Mohs Micrographic Surgery

The procedure begins with local anesthesia to the surgical site. After this has taken effect, the visible portion of the tumor or biopsy site is gently scraped with a curette. This helps to delineate the area involved by the tumor. Tumor cells don’t stick together well like bricks with bad mortar. The tumor will “shell out” when scraped with the curette. Next, the Mohs surgeon removes a small and thin “pancake-like” layer of tissue around the surgical site. During this process, a precise Mohs surgical map is made of the tissue and removal site.

The tissue is then transported to the laboratory where it is marked, prepared, and sectioned into slides for the Mohs surgeon to analyze under the microscope. The surgeon then examines all of the surgical margins to check for evidence of remaining cancer cells. The entire bottom and outer edge of the Mohs section (“pancake”) are checked for cancer. This ensures that any small roots or fingerlike projections of cancer do not elude detection and cause a tumor to recur. It is this special processing and examination of all the tissue margins that makes Mohs surgery different and more effective than standard techniques for indicated tumors.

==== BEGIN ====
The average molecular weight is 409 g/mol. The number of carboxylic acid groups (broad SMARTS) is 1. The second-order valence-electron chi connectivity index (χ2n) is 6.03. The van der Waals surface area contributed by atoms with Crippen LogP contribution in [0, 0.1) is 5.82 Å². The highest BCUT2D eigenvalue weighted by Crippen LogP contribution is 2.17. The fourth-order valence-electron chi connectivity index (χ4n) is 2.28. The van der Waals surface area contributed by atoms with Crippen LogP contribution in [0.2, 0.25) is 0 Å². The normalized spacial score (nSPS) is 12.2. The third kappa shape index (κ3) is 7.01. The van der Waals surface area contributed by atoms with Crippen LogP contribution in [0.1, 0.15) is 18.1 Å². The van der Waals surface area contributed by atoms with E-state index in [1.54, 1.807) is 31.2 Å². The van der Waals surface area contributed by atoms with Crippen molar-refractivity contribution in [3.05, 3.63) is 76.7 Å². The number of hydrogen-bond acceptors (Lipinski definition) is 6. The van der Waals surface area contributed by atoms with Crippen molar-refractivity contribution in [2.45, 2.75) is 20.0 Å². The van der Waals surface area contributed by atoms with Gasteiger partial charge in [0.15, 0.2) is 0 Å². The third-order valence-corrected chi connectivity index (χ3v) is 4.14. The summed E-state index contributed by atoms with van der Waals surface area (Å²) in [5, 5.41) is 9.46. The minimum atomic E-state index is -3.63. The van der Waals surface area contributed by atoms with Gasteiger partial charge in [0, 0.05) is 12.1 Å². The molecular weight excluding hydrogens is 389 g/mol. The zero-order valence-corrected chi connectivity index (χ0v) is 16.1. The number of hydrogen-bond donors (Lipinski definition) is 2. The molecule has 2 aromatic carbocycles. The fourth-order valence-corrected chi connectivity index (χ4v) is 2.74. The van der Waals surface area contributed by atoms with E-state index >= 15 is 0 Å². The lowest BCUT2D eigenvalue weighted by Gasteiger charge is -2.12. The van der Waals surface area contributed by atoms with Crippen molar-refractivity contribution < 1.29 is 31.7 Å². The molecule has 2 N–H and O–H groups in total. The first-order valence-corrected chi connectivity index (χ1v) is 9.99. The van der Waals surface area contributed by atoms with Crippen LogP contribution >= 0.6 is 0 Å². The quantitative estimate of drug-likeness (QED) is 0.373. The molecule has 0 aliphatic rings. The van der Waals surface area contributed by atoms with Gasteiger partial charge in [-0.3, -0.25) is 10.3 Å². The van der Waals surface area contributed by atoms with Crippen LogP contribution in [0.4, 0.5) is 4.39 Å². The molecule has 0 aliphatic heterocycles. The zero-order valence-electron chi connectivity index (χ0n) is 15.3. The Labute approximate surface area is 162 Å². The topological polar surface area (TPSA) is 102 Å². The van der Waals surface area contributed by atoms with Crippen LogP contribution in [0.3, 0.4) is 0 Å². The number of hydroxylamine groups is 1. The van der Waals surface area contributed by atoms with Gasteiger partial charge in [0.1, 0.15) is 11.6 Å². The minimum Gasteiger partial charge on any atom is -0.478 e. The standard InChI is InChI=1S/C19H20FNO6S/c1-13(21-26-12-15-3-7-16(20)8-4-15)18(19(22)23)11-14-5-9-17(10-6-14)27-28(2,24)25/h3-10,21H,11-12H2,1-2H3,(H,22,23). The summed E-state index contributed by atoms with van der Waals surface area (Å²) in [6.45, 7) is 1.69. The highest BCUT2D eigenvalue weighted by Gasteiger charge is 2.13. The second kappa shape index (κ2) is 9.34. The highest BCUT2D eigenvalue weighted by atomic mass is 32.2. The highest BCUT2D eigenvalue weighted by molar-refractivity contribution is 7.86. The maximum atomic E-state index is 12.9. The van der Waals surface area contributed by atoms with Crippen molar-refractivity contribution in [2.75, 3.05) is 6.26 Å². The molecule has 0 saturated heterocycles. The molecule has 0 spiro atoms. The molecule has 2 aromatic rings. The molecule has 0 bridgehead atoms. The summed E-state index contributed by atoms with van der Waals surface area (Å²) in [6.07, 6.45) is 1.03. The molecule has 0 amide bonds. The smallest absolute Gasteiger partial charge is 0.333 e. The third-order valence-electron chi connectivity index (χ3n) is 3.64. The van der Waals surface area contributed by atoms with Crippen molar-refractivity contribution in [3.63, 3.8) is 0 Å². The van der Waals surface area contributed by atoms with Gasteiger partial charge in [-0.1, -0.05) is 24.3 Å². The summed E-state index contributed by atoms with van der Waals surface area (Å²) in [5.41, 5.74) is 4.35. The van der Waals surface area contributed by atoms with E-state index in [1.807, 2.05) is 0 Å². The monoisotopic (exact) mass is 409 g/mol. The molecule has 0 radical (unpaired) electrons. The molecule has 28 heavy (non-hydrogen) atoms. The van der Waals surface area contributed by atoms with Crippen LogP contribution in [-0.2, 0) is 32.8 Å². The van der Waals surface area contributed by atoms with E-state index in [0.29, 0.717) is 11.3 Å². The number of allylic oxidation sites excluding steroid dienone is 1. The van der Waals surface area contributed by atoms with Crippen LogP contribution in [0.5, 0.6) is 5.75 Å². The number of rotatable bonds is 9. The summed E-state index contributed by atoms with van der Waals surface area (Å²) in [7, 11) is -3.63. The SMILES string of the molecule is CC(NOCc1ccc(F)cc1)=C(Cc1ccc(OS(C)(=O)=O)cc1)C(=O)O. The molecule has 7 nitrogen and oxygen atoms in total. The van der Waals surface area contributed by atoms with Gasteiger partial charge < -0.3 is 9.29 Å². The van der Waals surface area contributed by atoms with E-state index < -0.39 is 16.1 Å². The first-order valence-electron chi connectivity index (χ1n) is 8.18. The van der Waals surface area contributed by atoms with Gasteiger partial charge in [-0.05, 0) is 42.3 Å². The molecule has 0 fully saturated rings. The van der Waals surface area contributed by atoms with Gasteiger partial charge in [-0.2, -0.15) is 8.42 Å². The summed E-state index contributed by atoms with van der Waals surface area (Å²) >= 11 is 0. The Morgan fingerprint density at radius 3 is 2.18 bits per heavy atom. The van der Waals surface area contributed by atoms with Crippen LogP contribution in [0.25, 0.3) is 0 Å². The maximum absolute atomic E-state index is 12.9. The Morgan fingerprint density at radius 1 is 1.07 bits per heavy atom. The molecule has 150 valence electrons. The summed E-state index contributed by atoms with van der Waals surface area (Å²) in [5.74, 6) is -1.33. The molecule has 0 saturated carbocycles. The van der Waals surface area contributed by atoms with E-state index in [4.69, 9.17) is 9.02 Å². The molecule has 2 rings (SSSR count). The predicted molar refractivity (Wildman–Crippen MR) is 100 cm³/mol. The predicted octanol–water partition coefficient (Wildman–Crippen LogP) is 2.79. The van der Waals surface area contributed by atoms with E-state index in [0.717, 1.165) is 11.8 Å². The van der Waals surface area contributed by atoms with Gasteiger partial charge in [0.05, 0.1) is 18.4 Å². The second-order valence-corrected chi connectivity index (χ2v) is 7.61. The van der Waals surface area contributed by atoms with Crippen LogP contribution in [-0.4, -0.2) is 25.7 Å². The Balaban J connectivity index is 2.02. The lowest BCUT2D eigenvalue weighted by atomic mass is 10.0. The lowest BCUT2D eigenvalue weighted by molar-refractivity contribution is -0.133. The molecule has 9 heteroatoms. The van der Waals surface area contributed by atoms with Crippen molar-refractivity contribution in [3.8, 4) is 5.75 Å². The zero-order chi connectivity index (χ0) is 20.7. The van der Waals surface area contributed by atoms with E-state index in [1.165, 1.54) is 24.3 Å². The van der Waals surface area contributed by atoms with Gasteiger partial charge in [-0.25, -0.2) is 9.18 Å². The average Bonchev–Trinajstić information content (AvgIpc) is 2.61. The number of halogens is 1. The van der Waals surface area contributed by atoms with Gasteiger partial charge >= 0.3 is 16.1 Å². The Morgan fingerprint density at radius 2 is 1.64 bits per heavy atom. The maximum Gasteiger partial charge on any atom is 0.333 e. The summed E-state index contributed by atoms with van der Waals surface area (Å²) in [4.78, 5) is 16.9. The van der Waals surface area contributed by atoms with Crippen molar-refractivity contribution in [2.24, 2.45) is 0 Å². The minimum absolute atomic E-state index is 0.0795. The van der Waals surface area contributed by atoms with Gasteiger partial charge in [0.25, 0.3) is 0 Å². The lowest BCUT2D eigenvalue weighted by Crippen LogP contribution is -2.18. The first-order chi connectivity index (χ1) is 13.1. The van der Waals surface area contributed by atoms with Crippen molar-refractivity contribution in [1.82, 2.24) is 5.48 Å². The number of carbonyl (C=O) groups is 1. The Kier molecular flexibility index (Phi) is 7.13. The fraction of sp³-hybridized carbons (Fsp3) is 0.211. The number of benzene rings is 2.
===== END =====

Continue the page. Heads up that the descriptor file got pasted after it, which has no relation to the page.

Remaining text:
If any of the sections contain cancer cells, the surgeon marks the exact location of the tumor on the Mohs map and then returns to the patient for another layer. This time the surgeon only has to remove tissue in those specific areas marked on the map. The rest of the surgical site is left alone, sparing normal skin and minimizing the cosmetic impact. This process is repeated in stages until the cancer is completely removed.